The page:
During the initial round of interviews, he said, the Jefferson administrative team would ask the same questions of every candidate, while the second round of interviews would allow board members to ask targeted questions of specific candidates based on what they most want to know.
Before the pandemic, the final, third round of interviews would have been done in an open meeting with members of the public present, including the opportunity for members of the public to ask questions of the candidates directly.
In the COVID-19 era, however, public gatherings such as this are not possible, Finco said.
Instead, the final interview session with the finalists would be broadcast on Facebook Live or YouTube Live, and would feature questions from Finco, including some that had been submitted by members of the school staff or community.
This final interview session would be recorded live and (re)broadcast the next day via a link on the school district's website.
As school board members prepare to make a final decision, they will be asked to consider the strengths of each candidate, any areas of concern, and whether they would recommend a particular candidate.
Members of the public also will be invited to weigh in on these same questions so the board can gauge community opinion, but the board would not be obliged to base its decision on public sentiment.
By around 3 p.m. the day after the final interviews, the online survey tool would be shut down and the information would be synthesized prior to a meeting the following evening.
The idea is to return to the debate with a fresh mind, rather than being forced to make a decision after a long meeting at, say, 10:30 p.m.
School board member Dick Lovett said that in the past, the Jefferson district has done district walk-throughs with top superintendent candidates, offering the opportunity for the candidates to get to know the district better while local officials get a chance to interact in a more informal manner.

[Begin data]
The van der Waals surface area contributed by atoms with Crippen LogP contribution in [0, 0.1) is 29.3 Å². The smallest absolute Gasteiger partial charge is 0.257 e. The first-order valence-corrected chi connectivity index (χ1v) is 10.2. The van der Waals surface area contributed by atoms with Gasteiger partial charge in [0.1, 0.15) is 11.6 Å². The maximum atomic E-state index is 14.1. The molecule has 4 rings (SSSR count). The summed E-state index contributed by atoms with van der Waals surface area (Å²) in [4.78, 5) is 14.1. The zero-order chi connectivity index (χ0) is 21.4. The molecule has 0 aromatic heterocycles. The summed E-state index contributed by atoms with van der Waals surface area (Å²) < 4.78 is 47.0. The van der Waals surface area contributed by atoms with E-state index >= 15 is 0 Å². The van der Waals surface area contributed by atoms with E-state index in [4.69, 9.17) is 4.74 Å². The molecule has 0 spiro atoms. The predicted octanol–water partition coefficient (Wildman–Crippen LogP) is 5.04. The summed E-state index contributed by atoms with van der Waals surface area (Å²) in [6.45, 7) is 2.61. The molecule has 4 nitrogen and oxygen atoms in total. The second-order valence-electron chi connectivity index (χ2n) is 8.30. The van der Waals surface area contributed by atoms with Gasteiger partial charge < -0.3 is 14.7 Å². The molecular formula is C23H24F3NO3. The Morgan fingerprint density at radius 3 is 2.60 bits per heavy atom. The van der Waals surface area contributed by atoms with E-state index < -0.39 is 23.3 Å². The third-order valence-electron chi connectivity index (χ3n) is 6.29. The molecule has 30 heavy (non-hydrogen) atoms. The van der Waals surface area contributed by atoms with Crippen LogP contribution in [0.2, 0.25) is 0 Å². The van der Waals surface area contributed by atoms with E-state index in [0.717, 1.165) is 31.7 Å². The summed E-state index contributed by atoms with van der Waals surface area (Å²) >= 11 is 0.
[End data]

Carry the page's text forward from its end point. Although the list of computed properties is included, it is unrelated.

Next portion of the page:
"Once we hire the person, they're not going to be acting in a structured role," Lovett said, noting that the superintendent will be dealing with interactions and issues as they arise organically.
A walk-through or a drive-through is a possibility, Finco said. Some districts have invited both the candidate and their spouses, he noted.
Meanwhile, as the interviews are going on, the WASB will work with the school board to develop a contract for the new superintendent, so that it's ready to go when the board makes a decision on who they want to hire and can offer the job immediately.
The field is very competitive right now, Finco noted, with lots of candidates and lots of openings.
Having a contract ready to go could assist in snagging a good candidate rather than seeing them depart for another district.
Once the decision is made, WASB is prepared to assist with contract negotiations, and with crafting a press release to announce the new superintendent to the community.
Additionally, the WASB rep can meet with the board and the new superintendent for goal-setting if district planners desire.
As the Jefferson school board considered the WASB contract Monday evening, Rollefson noted that WASB offers the only superintendent search service in Wisconsin. Several firms in Northern Illinois offered the same service, but they are for-profit firms and the cost would be much greater.
Rollefson stressed that the Wisconsin Association of School Boards is a reputable, local and well-known resource with which the Jefferson district has worked many times before.
"They're in our backyard," Rollefson said. "They are very involved. I think they've got skin in the game. Our success is their success."